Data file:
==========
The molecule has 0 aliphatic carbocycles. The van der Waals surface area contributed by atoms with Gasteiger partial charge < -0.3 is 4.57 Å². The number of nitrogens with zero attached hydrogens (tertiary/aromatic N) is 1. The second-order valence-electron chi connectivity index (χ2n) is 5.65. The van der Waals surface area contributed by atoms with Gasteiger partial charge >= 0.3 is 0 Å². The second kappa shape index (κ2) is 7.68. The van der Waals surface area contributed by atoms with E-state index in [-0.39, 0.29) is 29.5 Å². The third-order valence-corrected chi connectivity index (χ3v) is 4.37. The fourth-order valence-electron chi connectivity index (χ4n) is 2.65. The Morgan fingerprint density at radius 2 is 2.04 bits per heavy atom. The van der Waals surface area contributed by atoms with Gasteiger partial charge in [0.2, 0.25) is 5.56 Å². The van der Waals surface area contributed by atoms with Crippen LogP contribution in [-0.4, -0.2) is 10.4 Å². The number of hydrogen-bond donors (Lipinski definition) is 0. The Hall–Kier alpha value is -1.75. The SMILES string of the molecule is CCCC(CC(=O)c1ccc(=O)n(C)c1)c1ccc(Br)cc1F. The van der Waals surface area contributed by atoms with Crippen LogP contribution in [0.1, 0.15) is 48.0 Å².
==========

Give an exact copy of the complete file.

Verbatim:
The molecule has 0 aliphatic carbocycles. The van der Waals surface area contributed by atoms with Gasteiger partial charge < -0.3 is 4.57 Å². The number of nitrogens with zero attached hydrogens (tertiary/aromatic N) is 1. The second-order valence-electron chi connectivity index (χ2n) is 5.65. The van der Waals surface area contributed by atoms with Gasteiger partial charge >= 0.3 is 0 Å². The second kappa shape index (κ2) is 7.68. The van der Waals surface area contributed by atoms with E-state index in [-0.39, 0.29) is 29.5 Å². The third-order valence-corrected chi connectivity index (χ3v) is 4.37. The fourth-order valence-electron chi connectivity index (χ4n) is 2.65. The Morgan fingerprint density at radius 2 is 2.04 bits per heavy atom. The van der Waals surface area contributed by atoms with Gasteiger partial charge in [0.2, 0.25) is 5.56 Å². The van der Waals surface area contributed by atoms with Crippen LogP contribution in [-0.4, -0.2) is 10.4 Å². The number of hydrogen-bond donors (Lipinski definition) is 0. The Hall–Kier alpha value is -1.75. The SMILES string of the molecule is CCCC(CC(=O)c1ccc(=O)n(C)c1)c1ccc(Br)cc1F. The van der Waals surface area contributed by atoms with Crippen LogP contribution in [0.1, 0.15) is 48.0 Å².